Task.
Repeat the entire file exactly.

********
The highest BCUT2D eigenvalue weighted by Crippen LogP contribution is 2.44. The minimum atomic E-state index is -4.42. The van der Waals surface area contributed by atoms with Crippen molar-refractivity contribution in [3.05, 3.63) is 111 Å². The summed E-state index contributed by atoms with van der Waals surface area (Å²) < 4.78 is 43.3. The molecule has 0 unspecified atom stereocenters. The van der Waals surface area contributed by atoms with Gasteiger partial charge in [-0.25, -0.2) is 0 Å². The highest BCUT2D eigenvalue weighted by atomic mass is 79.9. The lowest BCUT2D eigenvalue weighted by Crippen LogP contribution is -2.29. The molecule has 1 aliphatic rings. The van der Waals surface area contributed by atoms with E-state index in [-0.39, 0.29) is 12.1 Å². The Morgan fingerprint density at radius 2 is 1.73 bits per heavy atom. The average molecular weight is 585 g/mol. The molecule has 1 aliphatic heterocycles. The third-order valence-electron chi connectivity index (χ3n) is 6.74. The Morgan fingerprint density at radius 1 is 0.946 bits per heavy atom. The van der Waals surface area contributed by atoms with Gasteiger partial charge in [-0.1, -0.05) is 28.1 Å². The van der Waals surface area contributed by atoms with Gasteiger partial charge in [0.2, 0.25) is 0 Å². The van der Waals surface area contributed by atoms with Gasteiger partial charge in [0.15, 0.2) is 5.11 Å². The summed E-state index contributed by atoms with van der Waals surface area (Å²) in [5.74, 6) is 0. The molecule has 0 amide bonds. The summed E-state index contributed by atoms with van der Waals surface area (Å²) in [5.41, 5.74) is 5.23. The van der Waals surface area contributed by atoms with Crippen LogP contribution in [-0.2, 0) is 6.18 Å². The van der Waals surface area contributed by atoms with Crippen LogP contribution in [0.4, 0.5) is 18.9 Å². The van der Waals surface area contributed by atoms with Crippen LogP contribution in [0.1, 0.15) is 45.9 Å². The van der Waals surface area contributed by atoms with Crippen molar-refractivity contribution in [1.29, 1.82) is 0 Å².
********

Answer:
The highest BCUT2D eigenvalue weighted by Crippen LogP contribution is 2.44. The minimum atomic E-state index is -4.42. The van der Waals surface area contributed by atoms with Crippen molar-refractivity contribution in [3.05, 3.63) is 111 Å². The summed E-state index contributed by atoms with van der Waals surface area (Å²) < 4.78 is 43.3. The molecule has 0 unspecified atom stereocenters. The van der Waals surface area contributed by atoms with Gasteiger partial charge in [-0.25, -0.2) is 0 Å². The highest BCUT2D eigenvalue weighted by atomic mass is 79.9. The lowest BCUT2D eigenvalue weighted by Crippen LogP contribution is -2.29. The molecule has 1 aliphatic rings. The van der Waals surface area contributed by atoms with E-state index in [-0.39, 0.29) is 12.1 Å². The Morgan fingerprint density at radius 2 is 1.73 bits per heavy atom. The average molecular weight is 585 g/mol. The molecule has 1 aliphatic heterocycles. The third-order valence-electron chi connectivity index (χ3n) is 6.74. The Morgan fingerprint density at radius 1 is 0.946 bits per heavy atom. The van der Waals surface area contributed by atoms with Gasteiger partial charge in [-0.1, -0.05) is 28.1 Å². The van der Waals surface area contributed by atoms with Gasteiger partial charge in [0.2, 0.25) is 0 Å². The van der Waals surface area contributed by atoms with Gasteiger partial charge in [0.15, 0.2) is 5.11 Å². The summed E-state index contributed by atoms with van der Waals surface area (Å²) in [5.74, 6) is 0. The molecule has 0 amide bonds. The summed E-state index contributed by atoms with van der Waals surface area (Å²) in [5.41, 5.74) is 5.23. The van der Waals surface area contributed by atoms with Crippen LogP contribution in [-0.2, 0) is 6.18 Å². The van der Waals surface area contributed by atoms with Crippen LogP contribution in [0.4, 0.5) is 18.9 Å². The van der Waals surface area contributed by atoms with Crippen LogP contribution in [0.1, 0.15) is 45.9 Å². The van der Waals surface area contributed by atoms with Crippen molar-refractivity contribution in [1.29, 1.82) is 0 Å².